This Post Really Suk-kuks: Examining Islamic Finance

By Jabulani Leffall on 11 May 2008 24 comments

Before you read on, know that this one of those listen-to-me-now-believe-me-later on posts.

Enter the Sukuk: the interest-free loan, based on Muslim principals and before you laugh, understand this: Citigroup, Morgan Stanley, HSBC, Standard Chartered and others are getting into the Sukuk issuance business in force.

Moreover, while we grunt and grimace at the fact that it took 50 bucks to "fill-er up" or that 40 bucks only got us to three quarters of a tank or in some cases, only half a tank -- the sheer quantity of cash from petrodollars is creating a financial boom in the Middle East as well as Asian Tiger economies such as Malaysia and Indonesia -- all seats of Islam, the dominant religion among that region's populations.

Mohammed Mahmud Awan, a scholar at Malaysia-based International Center for Education in Islamic Finance, said recently in a speech that the mortgage crisis is "unthinkable" under Islamic principles regarding debt. Awan said that it was "time" for the Islamic banking industry to present solutions to the global economic community in the wake of the crisis.


Well, Islamic finance assets are growing at an annual pace of 20% and are set to hit $2 trillion in 2010 from the current $900 billion, literally fuelled by us who create flood in the desert of petrodollars, which by extension folks, means the import -- forced through business conditions or voluntarily - of some of these principles and philosophies to western banking circles.

In the Gulf and Asia, Standard & Poor's estimates that 2 out of every 10 banking customers would without thinking about it, choose an Islamic loan package for housing and business financing over a conventional one even if it had a similar risk-return profile.

Yeah, Yeah, Yeah you say, "what does this have to do with me?"

Nothing much right now. However, there is a coorelation between the growth of Islamic finance and high oil prices. Where do you think they get their money? Date farming? Sand? Manufacturing? I think not. 

And you should know that Oil-rich Middle Eastern and Central Asian sovereign wealth funds are large shareholders of many foundering Western banks who are in dire need of capital because of exposure to the interest-bearing and complex loan packages that created the subprime meltdown. This could mean that one day soon, some of these large shareholders will demand an entry into profitable and growing markets. Again enter the Sukuk.

Not withstanding events that are beyond our control, at present, the equation is simple -- albeit with many variables.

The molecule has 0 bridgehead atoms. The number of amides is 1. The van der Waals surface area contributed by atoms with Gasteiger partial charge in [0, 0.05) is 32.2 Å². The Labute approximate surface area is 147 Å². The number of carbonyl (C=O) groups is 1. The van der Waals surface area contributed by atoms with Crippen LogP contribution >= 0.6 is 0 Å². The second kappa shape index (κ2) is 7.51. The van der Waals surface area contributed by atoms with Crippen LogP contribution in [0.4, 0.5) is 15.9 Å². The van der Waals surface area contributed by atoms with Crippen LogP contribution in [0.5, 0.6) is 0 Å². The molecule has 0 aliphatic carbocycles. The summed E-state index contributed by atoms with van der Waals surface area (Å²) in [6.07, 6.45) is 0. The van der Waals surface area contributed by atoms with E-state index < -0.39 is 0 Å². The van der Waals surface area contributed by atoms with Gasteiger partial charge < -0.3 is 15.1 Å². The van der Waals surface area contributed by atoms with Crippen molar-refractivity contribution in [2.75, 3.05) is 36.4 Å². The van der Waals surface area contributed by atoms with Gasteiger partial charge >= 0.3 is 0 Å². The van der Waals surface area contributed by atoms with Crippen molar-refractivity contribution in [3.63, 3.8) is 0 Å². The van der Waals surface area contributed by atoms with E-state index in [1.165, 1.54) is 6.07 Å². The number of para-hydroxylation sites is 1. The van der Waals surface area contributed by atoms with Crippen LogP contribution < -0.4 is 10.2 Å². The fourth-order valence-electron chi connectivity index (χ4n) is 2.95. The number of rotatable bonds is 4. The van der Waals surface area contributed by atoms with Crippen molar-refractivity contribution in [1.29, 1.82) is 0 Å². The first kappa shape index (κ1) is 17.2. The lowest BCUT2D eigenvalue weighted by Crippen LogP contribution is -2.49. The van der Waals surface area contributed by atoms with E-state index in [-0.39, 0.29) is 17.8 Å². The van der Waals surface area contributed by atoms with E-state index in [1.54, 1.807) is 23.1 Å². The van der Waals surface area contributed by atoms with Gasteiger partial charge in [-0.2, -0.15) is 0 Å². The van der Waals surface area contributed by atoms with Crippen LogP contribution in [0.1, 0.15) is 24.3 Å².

Oil Prices = High Gas Prices = Mega Petrodollars = Expansion X More Petrodollars + More Money in Islamic Banks = Growth of Islamic Finance + Stakes Acquired in Non-Islamic Banks+Islamic-Style Banks Having a Say in the Expansion of Western Banks which will one day offer yes: Islamic Sukuks.


An "Interest-ing" History

Charging a vig on a loan (interest on credit) has its roots in the Roman Empire's coin-based economy that was backed by vast amounts of resources in the treasury. The concept of interest became a staple during the rise of mercantilism during the Italian and European renaissance. Merchant of Venice anyone?

And before any xenophobia sets in, it's important to note that speaking out against the concept of interest-based financing is not solely a Muslim thing. In fact, St. Thomas Aquinas of Catholic fame was said to have espoused that the charging of interest was morally wrong because it amounts to usury, i.e., charging for both the amount and the use of the amount. But the concept still took shape during the industrial revolution and has been trucking along ever since and remains a matter of life and debt for our country.

So now the equation is this: Our paper money, for their black gold, means we have to borrow more paper money from them to buy more black gold, while they use the proceeds of our black gold purchases to build their own infrastructure, capitalize their own banks, buy shares in our banks and the rest is history or our potential future at the very least.

Hence it's not inconceivable that some of us -- especially of the international traveler persuasion -- will be taking out interest-free loans sometime in the future and on a larger level this is a subset of the clash of civilizations. Credit isn't going anywhere mind you, as it goes so do we but the thing question is: Will we some day be at an economic disadvantage because of credit-tinged opulence when other white-hot economies are playing it straight up? Or is it straight up? Is the concept as it is with the sukuk, of renting your loan amount instead of essentially paying down a principal amount plus interest more viable?